`effect_plot()`

plots regression paths. The plotting is done with
`ggplot2`

rather than base graphics, which some similar functions use.

## Usage

```
effect_plot(
model,
pred,
pred.values = NULL,
centered = "all",
plot.points = FALSE,
interval = FALSE,
data = NULL,
at = NULL,
int.type = c("confidence", "prediction"),
int.width = 0.95,
outcome.scale = "response",
robust = FALSE,
cluster = NULL,
vcov = NULL,
set.offset = 1,
x.label = NULL,
y.label = NULL,
pred.labels = NULL,
main.title = NULL,
colors = "black",
line.colors = colors,
line.thickness = 1.1,
point.size = 1.5,
point.alpha = 0.6,
jitter = 0,
rug = FALSE,
rug.sides = "lb",
force.cat = FALSE,
cat.geom = c("point", "line", "bar"),
cat.interval.geom = c("errorbar", "linerange"),
cat.pred.point.size = 3.5,
partial.residuals = FALSE,
color.class = colors,
...
)
```

## Arguments

- model
A regression model. The function is tested with

`lm`

,`glm`

,`svyglm`

,`merMod`

,`rq`

,`brmsfit`

,`stanreg`

models. Models from other classes may work as well but are not officially supported. The model should include the interaction of interest.- pred
The name of the predictor variable involved in the interaction. This can be a bare name or string. Note that it is evaluated using

`rlang`

, so programmers can use the`!!`

syntax to pass variables instead of the verbatim names.- pred.values
Values of

`pred`

to use instead of the equi-spaced series by default (for continuous variables) or all unique values (for non-continuous variables).- centered
A vector of quoted variable names that are to be mean-centered. If

`"all"`

, all non-focal predictors are centered. You may instead pass a character vector of variables to center. User can also use "none" to base all predictions on variables set at 0. The response variable,`pred`

, weights, and offset variables are never centered.- plot.points
Logical. If

`TRUE`

, plots the actual data points as a scatterplot on top of the interaction lines. The color of the dots will be based on their moderator value.- interval
Logical. If

`TRUE`

, plots confidence/prediction intervals around the line using`geom_ribbon`

.- data
Optional, default is NULL. You may provide the data used to fit the model. This can be a better way to get mean values for centering and can be crucial for models with variable transformations in the formula (e.g.,

`log(x)`

) or polynomial terms (e.g.,`poly(x, 2)`

). You will see a warning if the function detects problems that would likely be solved by providing the data with this argument and the function will attempt to retrieve the original data from the global environment.- at
If you want to manually set the values of other variables in the model, do so by providing a named list where the names are the variables and the list values are vectors of the values. This can be useful especially when you are exploring interactions or other conditional predictions.

- int.type
Type of interval to plot. Options are "confidence" or "prediction". Default is confidence interval.

- int.width
How large should the interval be, relative to the standard error? The default, .95, corresponds to roughly 1.96 standard errors and a .05 alpha level for values outside the range. In other words, for a confidence interval, .95 is analogous to a 95% confidence interval.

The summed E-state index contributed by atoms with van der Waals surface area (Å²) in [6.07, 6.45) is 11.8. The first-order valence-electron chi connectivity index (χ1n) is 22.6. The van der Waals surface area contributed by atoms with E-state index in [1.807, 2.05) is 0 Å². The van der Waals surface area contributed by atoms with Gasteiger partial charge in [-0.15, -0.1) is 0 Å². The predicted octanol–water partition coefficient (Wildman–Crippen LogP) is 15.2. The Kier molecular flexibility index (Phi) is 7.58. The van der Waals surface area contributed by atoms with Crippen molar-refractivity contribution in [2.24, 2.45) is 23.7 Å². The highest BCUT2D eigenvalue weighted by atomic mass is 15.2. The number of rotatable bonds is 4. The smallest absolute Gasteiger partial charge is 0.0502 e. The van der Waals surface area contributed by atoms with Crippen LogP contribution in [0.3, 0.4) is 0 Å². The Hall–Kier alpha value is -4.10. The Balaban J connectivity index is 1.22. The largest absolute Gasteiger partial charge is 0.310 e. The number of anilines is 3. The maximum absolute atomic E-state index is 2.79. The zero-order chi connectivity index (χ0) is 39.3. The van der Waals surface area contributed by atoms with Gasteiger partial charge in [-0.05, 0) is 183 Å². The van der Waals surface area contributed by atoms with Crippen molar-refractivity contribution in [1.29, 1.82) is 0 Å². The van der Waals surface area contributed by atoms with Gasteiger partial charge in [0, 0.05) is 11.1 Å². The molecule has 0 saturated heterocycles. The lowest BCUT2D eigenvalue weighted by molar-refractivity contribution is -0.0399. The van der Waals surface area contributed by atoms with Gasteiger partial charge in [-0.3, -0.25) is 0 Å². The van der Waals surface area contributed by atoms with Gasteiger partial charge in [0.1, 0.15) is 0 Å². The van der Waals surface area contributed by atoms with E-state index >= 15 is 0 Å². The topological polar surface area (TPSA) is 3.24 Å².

- outcome.scale
For nonlinear models (i.e., GLMs), should the outcome variable be plotted on the link scale (e.g., log odds for logit models) or the original scale (e.g., predicted probabilities for logit models)? The default is

`"response"`

, which is the original scale. For the link scale, which will show straight lines rather than curves, use`"link"`

.- robust
Should robust standard errors be used to find confidence intervals for supported models? Default is FALSE, but you should specify the type of sandwich standard errors if you'd like to use them (i.e.,

`"HC0"`

,`"HC1"`

, and so on). If`TRUE`

, defaults to`"HC3"`

standard errors.- cluster
For clustered standard errors, provide the column name of the cluster variable in the input data frame (as a string). Alternately, provide a vector of clusters.

- vcov
Optional. You may supply the variance-covariance matrix of the coefficients yourself. This is useful if you are using some method for robust standard error calculation not supported by the sandwich package.

- set.offset
For models with an offset (e.g., Poisson models), sets an offset for the predicted values. All predicted values will have the same offset. By default, this is set to 1, which makes the predicted values a proportion. See details for more about offset support.

- x.label
A character object specifying the desired x-axis label. If

`NULL`

, the variable name is used.- y.label
A character object specifying the desired x-axis label. If

`NULL`

, the variable name is used.- pred.labels
A character vector of labels for categorical predictors. If

`NULL`

, the default, the factor labels are used.- main.title
A character object that will be used as an overall title for the plot. If

`NULL`

, no main title is used.- colors
See jtools_colors for details on the types of arguments accepted. Default is "black". This affects the coloration of the line as well as confidence intervals and points unless you give a different argument to

`line.color`

.- line.colors
See jtools_colors for details on the types of arguments accepted. Default is

`colors`

. This affects the coloration of the line as well as confidence intervals, but not the points.- line.thickness